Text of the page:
If you manage a Google AdWords account to supplement your organic search engine optimization efforts, you know there are a ton of metrics available to track and analyze, and it can quickly get confusing and overwhelming. Since we all have limited bandwidth, it’s a good idea to narrow down the field to a short list of key metrics that really give you meaningful insight into what’s working -- and what isn’t -- in your paid search campaigns.
These five metrics will give you the most bang for your buck. I’m not saying you should ignore all the other available metrics. But if you have limited time, these will give you a great overview of your performance, and tracking these five metrics over time will provide a solid measure of your success.
#1: Quality Score
Quality Score is Google’s measure of the relevance of your keywords, used to ensure that searchers see relevant ads and have a positive experience. The factors that determine your Quality Score include:
- The click-through rate (CTR) of the keyword and its corresponding ad
- The relevance of the keyword and ad to the search query
- The relevance of the keyword to its ad group
- The CTR of the display URLs in the ad group
- The quality of your landing page
It’s important to maintain good Quality Scores because Google uses them to determine your ad rankings as well as how much you pay per click. Even if you think you’ve dotted your i’s and crossed your t’s when it comes to keyword research, campaign structure, and ad text optimization, low average Quality Scores are an indication that you’re missing some piece of the puzzle.
#2: Click-Through Rate
Recently, I asked 17 PPC experts to tell me the top three PPC metrics they pay the most attention to when analyzing their AdWords accounts. Click-through rate was the #1 most common answer. CTR is important for several reasons, among them:
- It’s one of the most important factors in determining your Quality Scores
- It tells you whether or not your ads are relevant to searchers
Low click-through rates are a sign that either your keywords or your ad creative (or both) need improvement.
#3: Conversion Rate
Another very popular answer in our PPC metrics interview, conversion rate tells you how many people who clicked your ad went on to complete the desired action on your landing page, whether it was making a purchase, signing up for a free trial, or filling out some other kind of form. Conversion rate is just as important as click-through rate – you don’t want to pay for tons of clicks and traffic if none of that traffic ends up taking a meaningful action. Strong conversion rates mean that the money you spend per click is coming back to you in profits (that’s what we call return on investment, folks).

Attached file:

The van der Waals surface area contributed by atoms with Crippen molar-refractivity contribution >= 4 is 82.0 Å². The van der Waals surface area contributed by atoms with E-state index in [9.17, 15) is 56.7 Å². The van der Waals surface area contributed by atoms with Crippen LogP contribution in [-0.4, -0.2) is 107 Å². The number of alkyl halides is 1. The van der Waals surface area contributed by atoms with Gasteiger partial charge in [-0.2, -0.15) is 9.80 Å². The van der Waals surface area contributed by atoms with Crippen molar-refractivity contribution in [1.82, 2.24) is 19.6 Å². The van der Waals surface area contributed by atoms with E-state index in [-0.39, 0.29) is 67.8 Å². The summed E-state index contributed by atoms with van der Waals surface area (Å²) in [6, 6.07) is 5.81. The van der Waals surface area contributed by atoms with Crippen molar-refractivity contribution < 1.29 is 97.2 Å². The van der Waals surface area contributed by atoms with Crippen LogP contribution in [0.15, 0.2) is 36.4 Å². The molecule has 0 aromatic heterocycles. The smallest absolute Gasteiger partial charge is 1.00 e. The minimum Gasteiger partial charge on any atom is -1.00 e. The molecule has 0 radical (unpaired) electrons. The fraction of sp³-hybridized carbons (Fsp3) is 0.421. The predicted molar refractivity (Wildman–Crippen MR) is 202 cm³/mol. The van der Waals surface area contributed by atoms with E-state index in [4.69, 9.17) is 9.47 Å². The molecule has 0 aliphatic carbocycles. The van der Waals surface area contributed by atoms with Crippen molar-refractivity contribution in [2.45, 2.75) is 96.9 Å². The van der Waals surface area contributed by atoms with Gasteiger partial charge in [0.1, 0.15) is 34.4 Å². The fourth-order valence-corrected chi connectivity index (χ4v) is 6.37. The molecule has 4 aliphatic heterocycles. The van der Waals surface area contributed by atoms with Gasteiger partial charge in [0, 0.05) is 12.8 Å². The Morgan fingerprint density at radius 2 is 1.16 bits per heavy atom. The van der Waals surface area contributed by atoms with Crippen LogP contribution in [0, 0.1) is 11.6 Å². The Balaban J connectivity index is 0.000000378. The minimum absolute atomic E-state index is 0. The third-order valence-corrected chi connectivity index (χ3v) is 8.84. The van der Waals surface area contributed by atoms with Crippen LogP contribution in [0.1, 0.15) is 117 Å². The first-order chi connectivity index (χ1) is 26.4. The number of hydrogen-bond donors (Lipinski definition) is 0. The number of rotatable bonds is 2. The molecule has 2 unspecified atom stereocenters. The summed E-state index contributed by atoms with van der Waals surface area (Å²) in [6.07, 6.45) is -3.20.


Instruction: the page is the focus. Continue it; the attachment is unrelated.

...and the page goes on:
#4: Cost Per Conversion
As Joe Vivolo of KoMarketing Associates put it, “This obviously is the number that makes or breaks a campaign from a success/failure standpoint.” In other words, if you have to pay more to gain a new customer than that customer is actually worth to your business, then your campaign is failing; you haven’t attained a return on investment.
#5: Wasted Spend
Wasted spend is a measure of how much money you’re essentially pouring down the toilet by paying for clicks that don’t convert. In other words, it's an ROI killer. The best way to reduce your wasted spend is through smart use of negative keywords. Negative keywords allow you to filter out traffic that is irrelevant to your business and unlikely to convert. By creating a negative keyword, you’re preventing your ads from displaying for search queries that contain that keyword. Bidding on non-converting keywords is a waste of your marketing budget.
How Does Your AdWords Account Stack Up?
Want a quick way to check your performance for key metrics like these? The AdWords Performance Grader is a free tool that performs an instant PPC audit on your AdWords account, comparing your performance in areas like Quality Score and wasteful spending to other advertisers in the same budget range. It’s an easy way to see how you measure up to competitors and to benchmark your campaigns so you can track changes (hopefully improvements) in your results over time. (And as a bonus, the AdWords Performance Grader is now available to HubSpot customers in the HubSpot App Marketplace.)
Are you using these key metrics to measure the performance of your PPC campaigns? What other metrics do you find particularly useful?
Image Credit: David Oliva